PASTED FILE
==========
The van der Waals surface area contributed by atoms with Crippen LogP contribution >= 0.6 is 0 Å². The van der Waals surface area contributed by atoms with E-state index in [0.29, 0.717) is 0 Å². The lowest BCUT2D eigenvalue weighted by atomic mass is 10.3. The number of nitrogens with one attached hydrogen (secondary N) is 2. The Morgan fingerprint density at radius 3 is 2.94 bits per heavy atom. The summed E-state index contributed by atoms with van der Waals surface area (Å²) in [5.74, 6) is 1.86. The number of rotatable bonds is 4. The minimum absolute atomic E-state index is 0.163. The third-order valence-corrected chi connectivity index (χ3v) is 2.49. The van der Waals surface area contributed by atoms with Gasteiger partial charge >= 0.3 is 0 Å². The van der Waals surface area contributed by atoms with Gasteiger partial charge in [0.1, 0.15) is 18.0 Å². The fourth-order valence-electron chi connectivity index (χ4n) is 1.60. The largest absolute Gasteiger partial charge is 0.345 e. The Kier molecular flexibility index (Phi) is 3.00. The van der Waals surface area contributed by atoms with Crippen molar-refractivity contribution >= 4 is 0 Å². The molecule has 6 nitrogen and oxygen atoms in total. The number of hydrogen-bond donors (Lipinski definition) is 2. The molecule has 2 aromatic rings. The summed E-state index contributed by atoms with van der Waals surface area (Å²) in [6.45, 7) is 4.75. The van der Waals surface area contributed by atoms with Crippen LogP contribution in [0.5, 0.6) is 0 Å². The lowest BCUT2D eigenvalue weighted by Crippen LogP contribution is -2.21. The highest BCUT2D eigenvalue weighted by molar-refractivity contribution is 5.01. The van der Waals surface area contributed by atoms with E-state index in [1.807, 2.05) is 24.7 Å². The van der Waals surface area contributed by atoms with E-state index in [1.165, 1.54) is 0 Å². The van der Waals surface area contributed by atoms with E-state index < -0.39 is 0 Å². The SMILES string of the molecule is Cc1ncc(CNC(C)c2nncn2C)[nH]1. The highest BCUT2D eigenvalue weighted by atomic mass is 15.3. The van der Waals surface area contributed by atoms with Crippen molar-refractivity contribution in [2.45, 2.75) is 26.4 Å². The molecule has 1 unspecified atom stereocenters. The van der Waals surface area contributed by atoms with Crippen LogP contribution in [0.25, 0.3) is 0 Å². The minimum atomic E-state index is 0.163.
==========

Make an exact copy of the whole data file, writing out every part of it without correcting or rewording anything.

The van der Waals surface area contributed by atoms with Crippen LogP contribution >= 0.6 is 0 Å². The van der Waals surface area contributed by atoms with E-state index in [0.29, 0.717) is 0 Å². The lowest BCUT2D eigenvalue weighted by atomic mass is 10.3. The number of nitrogens with one attached hydrogen (secondary N) is 2. The Morgan fingerprint density at radius 3 is 2.94 bits per heavy atom. The summed E-state index contributed by atoms with van der Waals surface area (Å²) in [5.74, 6) is 1.86. The number of rotatable bonds is 4. The minimum absolute atomic E-state index is 0.163. The third-order valence-corrected chi connectivity index (χ3v) is 2.49. The van der Waals surface area contributed by atoms with Gasteiger partial charge >= 0.3 is 0 Å². The van der Waals surface area contributed by atoms with Gasteiger partial charge in [0.1, 0.15) is 18.0 Å². The fourth-order valence-electron chi connectivity index (χ4n) is 1.60. The largest absolute Gasteiger partial charge is 0.345 e. The Kier molecular flexibility index (Phi) is 3.00. The van der Waals surface area contributed by atoms with Crippen molar-refractivity contribution >= 4 is 0 Å². The molecule has 6 nitrogen and oxygen atoms in total. The number of hydrogen-bond donors (Lipinski definition) is 2. The molecule has 2 aromatic rings. The summed E-state index contributed by atoms with van der Waals surface area (Å²) in [6.45, 7) is 4.75. The van der Waals surface area contributed by atoms with Crippen LogP contribution in [0.5, 0.6) is 0 Å². The lowest BCUT2D eigenvalue weighted by Crippen LogP contribution is -2.21. The highest BCUT2D eigenvalue weighted by molar-refractivity contribution is 5.01. The van der Waals surface area contributed by atoms with E-state index in [1.807, 2.05) is 24.7 Å². The van der Waals surface area contributed by atoms with E-state index in [1.165, 1.54) is 0 Å². The van der Waals surface area contributed by atoms with E-state index < -0.39 is 0 Å². The SMILES string of the molecule is Cc1ncc(CNC(C)c2nncn2C)[nH]1. The highest BCUT2D eigenvalue weighted by atomic mass is 15.3. The van der Waals surface area contributed by atoms with Crippen molar-refractivity contribution in [2.45, 2.75) is 26.4 Å². The molecule has 1 unspecified atom stereocenters. The van der Waals surface area contributed by atoms with Crippen LogP contribution in [0.25, 0.3) is 0 Å². The minimum atomic E-state index is 0.163.